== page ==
Sunday, December 15, 2019

A "UNICORN" STAR TREK II: THE WRATH OF KHAN KIRK UNIFORM HITS THE AUCTION BLOCK!

It's been a while since I added something to the blog, but something AMAZING has come out of the wood work and I had to write about it.

Today, December 16, is the start of a two day auction at Julien's in Culver City California. What's special about this auction for Star Trek fans is that they are featuring 48 lots of various Star Trek items made for many of the various incarnations including The Next Generation, Deep Space Nine, Voyager and more.

While that's all very exciting, there is one particular lot that especially excites this fan and, I suspect, many more. It's Lot 264 and here's the description:

WILLIAM SHATNER "ADMIRAL JAMES T. KIRK" STARFLEET COMMAND JACKET FROM STAR TREK II: THE WRATH OF KHAN

"A Starfleet command/officer’s jacket worn by William Shatner as Admiral James T. Kirk in Star Trek II: The Wrath of Khan (Paramount, 1982). Maroon jacket with asymmetrical front lapel, cream colored interior and black piping with gold soutache trim (indicating Flag Officer rank). Features two silver- and gold-tone “admiral’s star” badges at right shoulder and left arm. Also features black and gold checkered (Rear Admiral) ribbon and cream colored stripe with production brass-tone rank bands and pins on left sleeve. Costume includes black leather belt with brass Starfleet buckle. Sotheby’s tag attached.
Accompanied by Paramount Pictures letter of authenticity, signed by director Nicholas Meyer and dated January 30, 1997. The letter from Nicholas Meyer states the following:
This letter will confirm that the Star Fleet tunic [jacket] in your possession was worn by William Shatner in the film STAR TREK II - The Wrath of Khan, which was written and directed by me. I was presented with the jacket at the close of shooting in 1981, and I gave it directly to you.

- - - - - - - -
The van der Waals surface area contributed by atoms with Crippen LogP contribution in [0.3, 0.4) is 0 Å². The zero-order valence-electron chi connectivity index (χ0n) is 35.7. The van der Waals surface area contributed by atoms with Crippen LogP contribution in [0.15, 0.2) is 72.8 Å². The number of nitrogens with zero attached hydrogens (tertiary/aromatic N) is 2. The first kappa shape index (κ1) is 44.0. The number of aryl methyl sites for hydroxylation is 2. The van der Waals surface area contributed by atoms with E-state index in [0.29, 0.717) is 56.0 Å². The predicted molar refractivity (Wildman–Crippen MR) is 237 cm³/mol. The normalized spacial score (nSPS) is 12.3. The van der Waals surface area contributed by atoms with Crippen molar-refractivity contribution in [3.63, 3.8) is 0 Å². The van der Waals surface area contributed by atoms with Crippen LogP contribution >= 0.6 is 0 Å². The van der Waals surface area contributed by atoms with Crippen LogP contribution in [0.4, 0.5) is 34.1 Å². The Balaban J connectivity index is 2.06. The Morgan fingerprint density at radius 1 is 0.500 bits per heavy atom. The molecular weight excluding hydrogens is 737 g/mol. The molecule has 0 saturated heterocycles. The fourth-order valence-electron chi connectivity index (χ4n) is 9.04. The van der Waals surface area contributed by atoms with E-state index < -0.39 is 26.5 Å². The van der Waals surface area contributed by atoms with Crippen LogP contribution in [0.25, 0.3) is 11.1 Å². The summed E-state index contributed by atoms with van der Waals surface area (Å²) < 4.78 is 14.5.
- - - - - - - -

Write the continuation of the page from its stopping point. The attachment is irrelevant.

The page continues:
PROVENANCE Lot 580, Sotheby's, New York, December 19, 1997. Paramount Pictures Letter of Authenticity, signed by Director Nicholas Meyer, dated January 30, 1997."
The white interior shows the unique lining color used for command officers.
Sounds pretty cool, right? Probably rare? Here's the thing – a true Wrath of Khan Kirk jacket was believed to no longer exist (hence, a "unicorn"). Until now.

"But Don," you're saying, "they must have made more than one for production." And you'd be right. While we don't know exactly how many jackets were made for William Shatner in Wrath of Khan, we do know that there were several – probably around seven or eight since he was the star and was in almost every scene of the movie. So this shouldn't be all that rare, right?

Wrong. An untouched Kirk from Khan is rare because over the course of the Star Trek films of the 80's and early 90's – those featuring the original cast – they were constantly trying to save money. One way to do that was to re-purpose costumes made for earlier films for use in later ones. That meant that all the jackets – even Shatner's – went into inventory to later be used as needed by any other actor or extra. When that happened, they were "neutralized" by having all their rank bands and other details – like the gold trim of an admiral's uniform – removed. The jacket would then be pulled from inventory for use based solely on the jacket's size and new rank and accessories would be added as needed for a particular character.

We know, for example, that a Kirk jacket was re-used by the actor playing the Starfleet C-in-C in Star Trek VI (Leon Russom) because that jacket was sold at auction and featured the original Western Costume tag with Shatner's name typed in (for the original use) and the new actor's name simply written over in marker. The jacket was modified for that use with new rank pins and additional gold trim added.